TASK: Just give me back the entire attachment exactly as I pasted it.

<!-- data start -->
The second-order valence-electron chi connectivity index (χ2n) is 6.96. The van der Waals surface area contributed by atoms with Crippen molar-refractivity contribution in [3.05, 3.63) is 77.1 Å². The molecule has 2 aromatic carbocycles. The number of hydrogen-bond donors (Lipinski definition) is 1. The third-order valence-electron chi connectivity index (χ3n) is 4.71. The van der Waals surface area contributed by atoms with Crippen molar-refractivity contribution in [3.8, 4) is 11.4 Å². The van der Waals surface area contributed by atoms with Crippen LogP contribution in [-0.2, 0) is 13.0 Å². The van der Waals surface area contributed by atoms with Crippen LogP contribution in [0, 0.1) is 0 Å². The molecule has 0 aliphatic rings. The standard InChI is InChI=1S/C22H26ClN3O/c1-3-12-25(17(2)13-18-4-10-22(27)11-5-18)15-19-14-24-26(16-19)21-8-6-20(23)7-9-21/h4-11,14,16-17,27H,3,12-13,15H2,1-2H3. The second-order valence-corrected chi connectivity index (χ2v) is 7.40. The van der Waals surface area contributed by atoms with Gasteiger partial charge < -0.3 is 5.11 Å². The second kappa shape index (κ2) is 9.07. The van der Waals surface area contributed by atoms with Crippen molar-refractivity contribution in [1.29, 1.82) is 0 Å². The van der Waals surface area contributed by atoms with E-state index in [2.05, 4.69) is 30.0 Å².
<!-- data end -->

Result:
The second-order valence-electron chi connectivity index (χ2n) is 6.96. The van der Waals surface area contributed by atoms with Crippen molar-refractivity contribution in [3.05, 3.63) is 77.1 Å². The molecule has 2 aromatic carbocycles. The number of hydrogen-bond donors (Lipinski definition) is 1. The third-order valence-electron chi connectivity index (χ3n) is 4.71. The van der Waals surface area contributed by atoms with Crippen molar-refractivity contribution in [3.8, 4) is 11.4 Å². The van der Waals surface area contributed by atoms with Crippen LogP contribution in [-0.2, 0) is 13.0 Å². The van der Waals surface area contributed by atoms with Crippen LogP contribution in [0, 0.1) is 0 Å². The molecule has 0 aliphatic rings. The standard InChI is InChI=1S/C22H26ClN3O/c1-3-12-25(17(2)13-18-4-10-22(27)11-5-18)15-19-14-24-26(16-19)21-8-6-20(23)7-9-21/h4-11,14,16-17,27H,3,12-13,15H2,1-2H3. The second-order valence-corrected chi connectivity index (χ2v) is 7.40. The van der Waals surface area contributed by atoms with Gasteiger partial charge < -0.3 is 5.11 Å². The second kappa shape index (κ2) is 9.07. The van der Waals surface area contributed by atoms with Crippen molar-refractivity contribution in [1.29, 1.82) is 0 Å². The van der Waals surface area contributed by atoms with E-state index in [2.05, 4.69) is 30.0 Å².